Friday, October 22, 2010

Final reflection - Terri

We wanted to forge a “community strengthening” project, building bridges between the residents of Makana’s Wards 5 and 6 and the people with enough money or power to help them improve their lives. Launching into this project with my usual Nihilistic cynicism, I was quick to notice the painfully idealistic, naïve and cutesy ambitions of the course. I knew then, as I know now, that no amount of goodwill by twenty journalism students is going to build even one house. What is going to build a house is money and sound governance – something that twenty journalists cannot be expected to produce on the scale needed. I understand, naturally, that it’s “the thought that counts” and that “voices must be heard” , but the results of our second community meeting proved to me that when you get a really lame Christmas present, you don’t necessarily care about “the thought that counts”. The thought doesn’t matter, and I would be fine with the niggling sense of failure that I am now left with, if I was not led to believe by the idealistic pussyfooting of the course outline, that we were going to do some real, noticeable good in the communities we were allocated.

The communities we were introduced to have problems that no individual should have to face, and our efforts within these spaces were hopelessly idealistic. How were twenty third year kids expected to make any noticeable difference to these people? Had I been a resident of Wards 5 or 6, I would have been highly annoyed at varsity kids with fancy cars offering me shrill little platitudes about how they wanted to help.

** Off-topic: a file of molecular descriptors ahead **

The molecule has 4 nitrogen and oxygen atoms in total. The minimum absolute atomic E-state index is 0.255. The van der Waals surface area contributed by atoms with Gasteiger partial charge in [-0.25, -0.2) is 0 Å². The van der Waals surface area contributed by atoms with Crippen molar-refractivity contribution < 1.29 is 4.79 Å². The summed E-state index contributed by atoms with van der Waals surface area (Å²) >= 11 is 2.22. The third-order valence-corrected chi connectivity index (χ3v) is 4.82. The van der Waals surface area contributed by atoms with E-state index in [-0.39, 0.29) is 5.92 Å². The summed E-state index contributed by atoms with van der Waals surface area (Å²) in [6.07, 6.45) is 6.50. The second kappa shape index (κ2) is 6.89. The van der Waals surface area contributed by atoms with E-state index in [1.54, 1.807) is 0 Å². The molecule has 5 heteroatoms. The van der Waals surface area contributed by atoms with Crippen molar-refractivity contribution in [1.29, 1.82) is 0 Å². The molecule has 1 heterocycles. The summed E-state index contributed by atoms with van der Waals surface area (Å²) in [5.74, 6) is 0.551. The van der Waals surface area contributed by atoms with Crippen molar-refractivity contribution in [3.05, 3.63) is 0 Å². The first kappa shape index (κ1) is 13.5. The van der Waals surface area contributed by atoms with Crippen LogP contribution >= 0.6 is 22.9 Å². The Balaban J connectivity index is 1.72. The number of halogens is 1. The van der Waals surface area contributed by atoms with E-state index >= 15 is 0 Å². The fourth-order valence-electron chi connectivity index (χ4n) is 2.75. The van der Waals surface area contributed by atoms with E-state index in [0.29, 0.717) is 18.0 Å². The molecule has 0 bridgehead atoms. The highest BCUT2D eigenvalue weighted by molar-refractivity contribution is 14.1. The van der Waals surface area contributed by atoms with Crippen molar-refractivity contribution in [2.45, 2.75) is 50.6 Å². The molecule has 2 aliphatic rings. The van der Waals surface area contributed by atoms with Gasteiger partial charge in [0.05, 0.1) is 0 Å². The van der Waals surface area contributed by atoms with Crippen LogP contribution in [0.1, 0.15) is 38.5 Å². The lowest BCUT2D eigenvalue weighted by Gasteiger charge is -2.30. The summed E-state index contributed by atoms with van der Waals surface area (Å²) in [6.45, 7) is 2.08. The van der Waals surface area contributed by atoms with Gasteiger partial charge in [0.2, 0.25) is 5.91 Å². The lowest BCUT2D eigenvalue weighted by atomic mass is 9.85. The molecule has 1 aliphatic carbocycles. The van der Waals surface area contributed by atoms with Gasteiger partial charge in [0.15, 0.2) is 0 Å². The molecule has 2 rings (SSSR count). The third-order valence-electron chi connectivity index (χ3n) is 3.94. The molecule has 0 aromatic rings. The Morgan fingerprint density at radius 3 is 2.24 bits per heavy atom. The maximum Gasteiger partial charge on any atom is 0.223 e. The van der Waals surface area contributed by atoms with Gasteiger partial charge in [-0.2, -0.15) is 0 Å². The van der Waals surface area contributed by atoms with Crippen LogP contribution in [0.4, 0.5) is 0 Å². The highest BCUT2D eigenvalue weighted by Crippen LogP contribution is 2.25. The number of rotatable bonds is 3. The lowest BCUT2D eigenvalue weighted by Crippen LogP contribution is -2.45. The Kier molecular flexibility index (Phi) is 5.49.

I believe in goodwill and charity. However, I do not believe in it being forced upon people. The goodwill we were doing in these communities was never altruistic – it was for a grade. I have a problem with that. The solution for these residents is a good government with an intrinsic system of accountability. Not having their “voices heard”. Their voices are heard in the shared woes of the thousands of South Africans in similar situations – and still their lives don’t change. This project only created false hopes which were noticeably dashed at the second community meeting we held in Extension 9.

First and foremost, I don’t think a course like this should be forced upon the unwilling. I didn’t come to study journalism for civic journalism work. Selfish as it may sound, it is honest. I have a very low tolerance for (frankly) quasi-retarded state officials kicking people out of meetings, ward councilors who can’t take criticism even when the basis of which is glaringly apparent, and I don’t like producing media that, when exhibited to the subjects, is scoffed at and largely ignored in favour of a Mxit conversation.